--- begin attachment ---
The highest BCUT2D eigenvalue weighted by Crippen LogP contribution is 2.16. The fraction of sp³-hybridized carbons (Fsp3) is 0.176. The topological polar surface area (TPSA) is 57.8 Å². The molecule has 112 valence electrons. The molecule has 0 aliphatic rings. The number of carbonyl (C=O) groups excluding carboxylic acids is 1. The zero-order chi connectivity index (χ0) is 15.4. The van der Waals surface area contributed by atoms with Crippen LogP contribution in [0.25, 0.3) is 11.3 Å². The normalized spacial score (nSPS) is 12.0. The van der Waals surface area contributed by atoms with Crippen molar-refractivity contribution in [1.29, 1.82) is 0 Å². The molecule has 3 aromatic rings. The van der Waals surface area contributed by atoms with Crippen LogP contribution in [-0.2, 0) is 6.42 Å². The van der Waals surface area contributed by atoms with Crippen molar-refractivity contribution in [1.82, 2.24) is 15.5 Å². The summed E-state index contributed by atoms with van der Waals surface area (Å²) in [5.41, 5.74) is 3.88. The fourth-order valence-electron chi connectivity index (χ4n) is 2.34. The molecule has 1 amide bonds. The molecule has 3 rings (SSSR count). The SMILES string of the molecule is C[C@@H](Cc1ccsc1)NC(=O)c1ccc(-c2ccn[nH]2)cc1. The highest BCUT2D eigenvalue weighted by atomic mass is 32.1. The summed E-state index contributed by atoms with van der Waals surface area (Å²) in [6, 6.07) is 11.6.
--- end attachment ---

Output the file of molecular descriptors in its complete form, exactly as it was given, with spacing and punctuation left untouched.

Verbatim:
The highest BCUT2D eigenvalue weighted by Crippen LogP contribution is 2.16. The fraction of sp³-hybridized carbons (Fsp3) is 0.176. The topological polar surface area (TPSA) is 57.8 Å². The molecule has 112 valence electrons. The molecule has 0 aliphatic rings. The number of carbonyl (C=O) groups excluding carboxylic acids is 1. The zero-order chi connectivity index (χ0) is 15.4. The van der Waals surface area contributed by atoms with Crippen LogP contribution in [0.25, 0.3) is 11.3 Å². The normalized spacial score (nSPS) is 12.0. The van der Waals surface area contributed by atoms with Crippen molar-refractivity contribution in [1.29, 1.82) is 0 Å². The molecule has 3 aromatic rings. The van der Waals surface area contributed by atoms with Crippen LogP contribution in [-0.2, 0) is 6.42 Å². The van der Waals surface area contributed by atoms with Crippen molar-refractivity contribution in [1.82, 2.24) is 15.5 Å². The summed E-state index contributed by atoms with van der Waals surface area (Å²) in [5.41, 5.74) is 3.88. The fourth-order valence-electron chi connectivity index (χ4n) is 2.34. The molecule has 1 amide bonds. The molecule has 3 rings (SSSR count). The SMILES string of the molecule is C[C@@H](Cc1ccsc1)NC(=O)c1ccc(-c2ccn[nH]2)cc1. The highest BCUT2D eigenvalue weighted by atomic mass is 32.1. The summed E-state index contributed by atoms with van der Waals surface area (Å²) in [6, 6.07) is 11.6.